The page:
Aphonia - The Complete Loss of Speech

Article published on 22nd May 2008

Aphonia is when the vocal chords cannot meet together to vibrate when air from the lungs passes between them, meaning that no sounds can be produced and thus no words.

Complete speech loss is a profoundly affecting condition upon the person suffering from it. If someone has been used to communicating verbally throughout his or her life, the sudden loss of this ability can be distressing and deeply frustrating for the person in question as well as family members and friends. It can also affect our ability to work and our employability.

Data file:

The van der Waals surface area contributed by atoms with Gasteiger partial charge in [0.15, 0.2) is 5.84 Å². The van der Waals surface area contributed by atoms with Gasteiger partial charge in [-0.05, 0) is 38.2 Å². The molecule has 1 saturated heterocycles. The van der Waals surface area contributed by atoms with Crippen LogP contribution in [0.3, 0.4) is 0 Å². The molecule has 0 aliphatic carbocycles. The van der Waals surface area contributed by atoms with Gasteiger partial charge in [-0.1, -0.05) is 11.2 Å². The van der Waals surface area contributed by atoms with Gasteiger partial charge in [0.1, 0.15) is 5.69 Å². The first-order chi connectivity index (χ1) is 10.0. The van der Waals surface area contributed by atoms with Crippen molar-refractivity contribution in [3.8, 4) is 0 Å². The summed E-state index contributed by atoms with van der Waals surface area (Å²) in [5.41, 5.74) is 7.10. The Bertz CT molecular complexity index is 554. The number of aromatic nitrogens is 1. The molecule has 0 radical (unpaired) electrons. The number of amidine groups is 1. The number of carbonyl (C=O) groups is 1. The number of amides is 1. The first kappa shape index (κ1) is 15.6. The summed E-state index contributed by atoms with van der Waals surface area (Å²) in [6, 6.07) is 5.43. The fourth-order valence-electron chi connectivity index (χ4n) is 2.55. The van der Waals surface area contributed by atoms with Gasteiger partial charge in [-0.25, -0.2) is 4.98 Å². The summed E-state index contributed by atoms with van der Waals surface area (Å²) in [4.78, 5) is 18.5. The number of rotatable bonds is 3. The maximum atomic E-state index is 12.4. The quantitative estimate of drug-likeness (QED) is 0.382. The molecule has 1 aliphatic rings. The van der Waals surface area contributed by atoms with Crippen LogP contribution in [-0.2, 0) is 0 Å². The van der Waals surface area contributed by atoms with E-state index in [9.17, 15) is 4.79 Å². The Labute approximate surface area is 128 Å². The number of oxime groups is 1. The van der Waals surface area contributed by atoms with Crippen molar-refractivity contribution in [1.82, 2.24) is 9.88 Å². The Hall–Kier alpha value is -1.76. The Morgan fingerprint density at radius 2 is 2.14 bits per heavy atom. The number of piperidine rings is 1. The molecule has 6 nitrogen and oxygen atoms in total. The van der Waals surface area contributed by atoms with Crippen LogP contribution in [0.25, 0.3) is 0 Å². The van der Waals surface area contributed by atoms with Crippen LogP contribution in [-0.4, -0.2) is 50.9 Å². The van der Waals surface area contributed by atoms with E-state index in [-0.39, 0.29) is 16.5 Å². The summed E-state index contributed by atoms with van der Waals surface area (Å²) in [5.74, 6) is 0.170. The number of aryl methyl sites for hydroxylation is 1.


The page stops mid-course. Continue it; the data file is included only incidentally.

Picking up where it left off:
Aphonia is not necessarily a permanent condition and anything from the severity of damage to the vocal chords to time of day (morning or evening) can be factors in whether the sufferer can speak or not. Some cases of aphonia appear to be sporadically occurring, where the condition comes and goes with no apparent rhyme or reason.

It is not impossible to work with aphonia, but the work environment may have to be changed depending upon how important verbal communicated is to the job.

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